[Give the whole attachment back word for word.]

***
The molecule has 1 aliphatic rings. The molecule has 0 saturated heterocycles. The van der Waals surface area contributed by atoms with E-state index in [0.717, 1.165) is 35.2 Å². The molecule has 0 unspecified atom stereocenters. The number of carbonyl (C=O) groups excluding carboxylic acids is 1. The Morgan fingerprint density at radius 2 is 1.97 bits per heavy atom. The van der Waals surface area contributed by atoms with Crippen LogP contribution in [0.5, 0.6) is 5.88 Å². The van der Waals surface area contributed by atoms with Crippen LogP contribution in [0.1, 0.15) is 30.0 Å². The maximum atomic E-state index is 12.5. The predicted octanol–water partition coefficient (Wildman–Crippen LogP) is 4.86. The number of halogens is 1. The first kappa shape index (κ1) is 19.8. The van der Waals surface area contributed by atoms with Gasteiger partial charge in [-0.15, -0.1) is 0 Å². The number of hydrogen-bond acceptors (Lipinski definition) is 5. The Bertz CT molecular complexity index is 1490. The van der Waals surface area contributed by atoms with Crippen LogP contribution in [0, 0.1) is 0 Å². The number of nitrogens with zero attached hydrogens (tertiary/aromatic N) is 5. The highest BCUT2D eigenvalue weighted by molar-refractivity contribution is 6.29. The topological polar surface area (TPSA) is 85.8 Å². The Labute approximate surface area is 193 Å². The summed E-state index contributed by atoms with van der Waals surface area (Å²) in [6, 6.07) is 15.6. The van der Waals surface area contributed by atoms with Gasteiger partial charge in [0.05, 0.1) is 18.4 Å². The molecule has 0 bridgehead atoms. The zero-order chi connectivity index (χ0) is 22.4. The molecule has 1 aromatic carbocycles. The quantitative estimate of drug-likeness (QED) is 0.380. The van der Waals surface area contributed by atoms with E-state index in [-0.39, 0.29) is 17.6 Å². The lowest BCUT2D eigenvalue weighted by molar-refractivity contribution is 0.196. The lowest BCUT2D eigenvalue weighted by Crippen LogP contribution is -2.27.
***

The molecule has 1 aliphatic rings. The molecule has 0 saturated heterocycles. The van der Waals surface area contributed by atoms with E-state index in [0.717, 1.165) is 35.2 Å². The molecule has 0 unspecified atom stereocenters. The number of carbonyl (C=O) groups excluding carboxylic acids is 1. The Morgan fingerprint density at radius 2 is 1.97 bits per heavy atom. The van der Waals surface area contributed by atoms with Crippen LogP contribution in [0.5, 0.6) is 5.88 Å². The van der Waals surface area contributed by atoms with Crippen LogP contribution in [0.1, 0.15) is 30.0 Å². The maximum atomic E-state index is 12.5. The predicted octanol–water partition coefficient (Wildman–Crippen LogP) is 4.86. The number of halogens is 1. The first kappa shape index (κ1) is 19.8. The van der Waals surface area contributed by atoms with Gasteiger partial charge in [-0.15, -0.1) is 0 Å². The number of hydrogen-bond acceptors (Lipinski definition) is 5. The Bertz CT molecular complexity index is 1490. The van der Waals surface area contributed by atoms with Crippen LogP contribution in [0, 0.1) is 0 Å². The number of nitrogens with zero attached hydrogens (tertiary/aromatic N) is 5. The highest BCUT2D eigenvalue weighted by molar-refractivity contribution is 6.29. The topological polar surface area (TPSA) is 85.8 Å². The Labute approximate surface area is 193 Å². The summed E-state index contributed by atoms with van der Waals surface area (Å²) in [6, 6.07) is 15.6. The van der Waals surface area contributed by atoms with Gasteiger partial charge in [0.05, 0.1) is 18.4 Å². The molecule has 0 bridgehead atoms. The zero-order chi connectivity index (χ0) is 22.4. The molecule has 1 aromatic carbocycles. The quantitative estimate of drug-likeness (QED) is 0.380. The van der Waals surface area contributed by atoms with E-state index in [-0.39, 0.29) is 17.6 Å². The lowest BCUT2D eigenvalue weighted by molar-refractivity contribution is 0.196. The lowest BCUT2D eigenvalue weighted by Crippen LogP contribution is -2.27.